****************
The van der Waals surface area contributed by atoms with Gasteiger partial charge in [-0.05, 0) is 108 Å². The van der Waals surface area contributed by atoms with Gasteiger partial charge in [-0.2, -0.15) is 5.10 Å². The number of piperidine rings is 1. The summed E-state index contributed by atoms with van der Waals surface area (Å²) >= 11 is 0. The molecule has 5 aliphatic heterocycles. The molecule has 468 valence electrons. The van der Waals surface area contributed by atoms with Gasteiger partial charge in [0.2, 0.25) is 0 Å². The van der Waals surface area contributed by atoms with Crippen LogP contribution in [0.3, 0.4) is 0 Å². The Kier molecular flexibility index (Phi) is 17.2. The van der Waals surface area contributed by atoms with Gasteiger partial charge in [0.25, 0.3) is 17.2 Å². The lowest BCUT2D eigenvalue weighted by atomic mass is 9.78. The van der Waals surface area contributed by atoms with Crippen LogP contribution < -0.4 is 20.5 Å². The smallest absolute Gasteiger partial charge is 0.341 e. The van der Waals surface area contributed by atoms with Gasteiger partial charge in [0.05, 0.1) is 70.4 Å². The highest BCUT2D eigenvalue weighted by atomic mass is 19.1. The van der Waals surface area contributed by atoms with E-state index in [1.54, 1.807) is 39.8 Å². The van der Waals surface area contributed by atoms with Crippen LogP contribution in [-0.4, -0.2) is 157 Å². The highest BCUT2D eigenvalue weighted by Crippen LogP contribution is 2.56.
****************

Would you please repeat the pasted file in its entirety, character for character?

The van der Waals surface area contributed by atoms with Gasteiger partial charge in [-0.05, 0) is 108 Å². The van der Waals surface area contributed by atoms with Gasteiger partial charge in [-0.2, -0.15) is 5.10 Å². The number of piperidine rings is 1. The summed E-state index contributed by atoms with van der Waals surface area (Å²) >= 11 is 0. The molecule has 5 aliphatic heterocycles. The molecule has 468 valence electrons. The van der Waals surface area contributed by atoms with Gasteiger partial charge in [0.2, 0.25) is 0 Å². The van der Waals surface area contributed by atoms with Crippen LogP contribution in [0.3, 0.4) is 0 Å². The Kier molecular flexibility index (Phi) is 17.2. The van der Waals surface area contributed by atoms with Gasteiger partial charge in [0.25, 0.3) is 17.2 Å². The lowest BCUT2D eigenvalue weighted by atomic mass is 9.78. The van der Waals surface area contributed by atoms with Crippen LogP contribution < -0.4 is 20.5 Å². The smallest absolute Gasteiger partial charge is 0.341 e. The van der Waals surface area contributed by atoms with Gasteiger partial charge in [0.05, 0.1) is 70.4 Å². The highest BCUT2D eigenvalue weighted by atomic mass is 19.1. The van der Waals surface area contributed by atoms with E-state index in [1.54, 1.807) is 39.8 Å². The van der Waals surface area contributed by atoms with Crippen LogP contribution in [-0.4, -0.2) is 157 Å². The highest BCUT2D eigenvalue weighted by Crippen LogP contribution is 2.56.